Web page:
Monday, April 2, 2012

Reprise - Timer Tools

We are feeling the sandwich squeeze for the next couple of weeks as we are taking on my mother-in-law's care to give my sister-in-law a little break, and hopefully enjoy Easter with Grandma. To make things a bit easier I am reposting this oldie but goodie - originally posted April 2010. I started using timers with the child, and now I find I use them for myself almost as much as I use them for frazzled brain needs something to remind me that I was just about to do something. My daughter has also taken on setting her own timers - for when to do homework, how long to use her mouthwash, when I've told her she can watch a show. It is a great skill to learn. Timers are just wonderful...

Many children, but especially those with special needs, struggle with transitioning from one activity to another. One very powerful tool to helping a child with special needs navigate their day is the use of a visual schedule, but just knowing the order of events to expect may not be enough. How much "time" can be alotted for each activity may also need support tools. For children with special needs a portion of the struggle can be understood as a poor concept of time. How much time to do I have to play? When do I need to be ready to go to school? What time does the party start? When will my friend come to play? All of these questions and more may be hard to conceptualize, vocalize, or comprehend the answer to.

Allow me to introduce you to my favorite time keeping tools:
(pictured above, left to right, top to bottom)

The digital clock - ideally a child will also learn to use an analog clock at some time, but when a child has learned numbers up to 59 a digital clock can be a much more accessible tool. We use the digital clock in our car to talk about what time we need to be somewhere, and what time it is are we running late and needing to hurry, or do we have plenty of time and can relax.

The Time Timer (TM) - available in many teaching supply stores, the Time Timer also comes in a smaller more portable version, and is an excellent tool for children who are extremely visual. "How much time do I have to play?", "We have 30 minutes before we need to get in the car. Would you like to see how much time that is?" After a lot of use the child knows a little red is a little time, etc. There is also an audible (but friendly!) beep when the timer reaches zero. Our favorite use for the Time Timer is to set a kind but firm limit on "snuggle time" in the morning before time to get dressed. Because we always use it for this function we need no verbal reminders of what it means when the timer beeps.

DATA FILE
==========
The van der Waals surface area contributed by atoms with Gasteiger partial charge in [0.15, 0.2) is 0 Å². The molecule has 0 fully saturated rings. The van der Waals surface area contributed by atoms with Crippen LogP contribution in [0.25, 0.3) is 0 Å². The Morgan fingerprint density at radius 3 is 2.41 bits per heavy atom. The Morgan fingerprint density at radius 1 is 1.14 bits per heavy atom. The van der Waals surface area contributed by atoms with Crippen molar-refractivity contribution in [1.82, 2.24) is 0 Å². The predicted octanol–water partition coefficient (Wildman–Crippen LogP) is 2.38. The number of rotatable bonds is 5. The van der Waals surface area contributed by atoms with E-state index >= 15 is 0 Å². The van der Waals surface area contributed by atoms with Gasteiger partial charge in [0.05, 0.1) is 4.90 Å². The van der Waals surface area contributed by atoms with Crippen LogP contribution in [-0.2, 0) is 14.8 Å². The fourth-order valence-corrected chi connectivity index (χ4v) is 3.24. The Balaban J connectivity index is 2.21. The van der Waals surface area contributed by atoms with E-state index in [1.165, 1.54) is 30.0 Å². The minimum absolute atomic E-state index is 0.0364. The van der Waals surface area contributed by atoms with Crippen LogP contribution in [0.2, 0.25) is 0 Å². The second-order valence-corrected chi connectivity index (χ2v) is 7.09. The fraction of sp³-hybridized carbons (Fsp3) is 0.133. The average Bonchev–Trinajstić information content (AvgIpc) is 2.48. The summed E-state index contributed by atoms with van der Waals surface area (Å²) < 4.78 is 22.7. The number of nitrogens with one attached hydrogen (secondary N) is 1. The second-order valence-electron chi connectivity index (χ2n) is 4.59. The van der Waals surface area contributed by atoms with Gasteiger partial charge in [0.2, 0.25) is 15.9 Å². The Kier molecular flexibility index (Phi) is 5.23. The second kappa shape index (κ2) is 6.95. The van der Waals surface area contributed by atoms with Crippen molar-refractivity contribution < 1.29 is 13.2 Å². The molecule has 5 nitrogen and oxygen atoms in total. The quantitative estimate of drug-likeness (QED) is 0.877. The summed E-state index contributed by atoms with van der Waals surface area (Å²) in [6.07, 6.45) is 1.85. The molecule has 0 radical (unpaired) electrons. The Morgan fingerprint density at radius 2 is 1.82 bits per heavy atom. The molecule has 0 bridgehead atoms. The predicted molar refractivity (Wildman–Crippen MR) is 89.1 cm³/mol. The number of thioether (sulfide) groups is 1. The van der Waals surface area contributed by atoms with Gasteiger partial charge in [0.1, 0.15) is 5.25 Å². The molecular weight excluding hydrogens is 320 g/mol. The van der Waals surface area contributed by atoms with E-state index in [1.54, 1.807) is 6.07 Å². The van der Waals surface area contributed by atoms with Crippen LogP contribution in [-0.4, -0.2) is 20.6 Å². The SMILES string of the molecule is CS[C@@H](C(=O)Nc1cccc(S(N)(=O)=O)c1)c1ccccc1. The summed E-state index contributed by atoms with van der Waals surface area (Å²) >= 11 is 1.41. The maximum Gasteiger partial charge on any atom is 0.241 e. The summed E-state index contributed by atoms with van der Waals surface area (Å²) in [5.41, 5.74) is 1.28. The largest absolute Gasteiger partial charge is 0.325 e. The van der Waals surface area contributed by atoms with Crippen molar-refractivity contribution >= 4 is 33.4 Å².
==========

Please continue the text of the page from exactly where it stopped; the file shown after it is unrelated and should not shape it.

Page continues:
The sand timer - also available in many teaching supply stores, and in various lengths of time. We have a one minute timer and a two minute timer. Thankfully we don't use them too much any more. They were primarily used for "time outs". Our time outs are used to reinforce our house rules and as an opportunity to calm down. Using the sand timer can be beneficial because watching the sand flow from one side of the vessel to the other is mesmerizing and has a calming effect. Hooray!

The portable timer - excellent for trips to the park ("We need to leave in 5 minutes...I'm setting my timer"), events in the back yard, or anytime that we're moving around the house a lot. It can also be used when giving the child a choice (and a little control) over which timer they want to use. "You can play on the computer for five more minutes...would you like to use the red timer (Time Timer), the white timer (portable), or...

The kitchen timer - ours beeps until you turn it off, so it is harder to ignore and claim that it didn't run out yet. It's only downfall is that it is rather fixed in place, so it requires some back and forth if you are elsewhere in the house.

I think as our world becomes more hectic, more technological, and more complicated, everyone seems to struggle with time management. There's a whole arsenal of tools to help our kids begin early to learn skills to manage their time, and bring some measure of peace to the flow of our days.

Special thanks to two wonderful people, Clarissa Montanaro and Robin Hauge, who turned me on to the power of using timers with children with special needs. Please contact them at clarissamontanaro-AT-gmail-DOT-com for more information.


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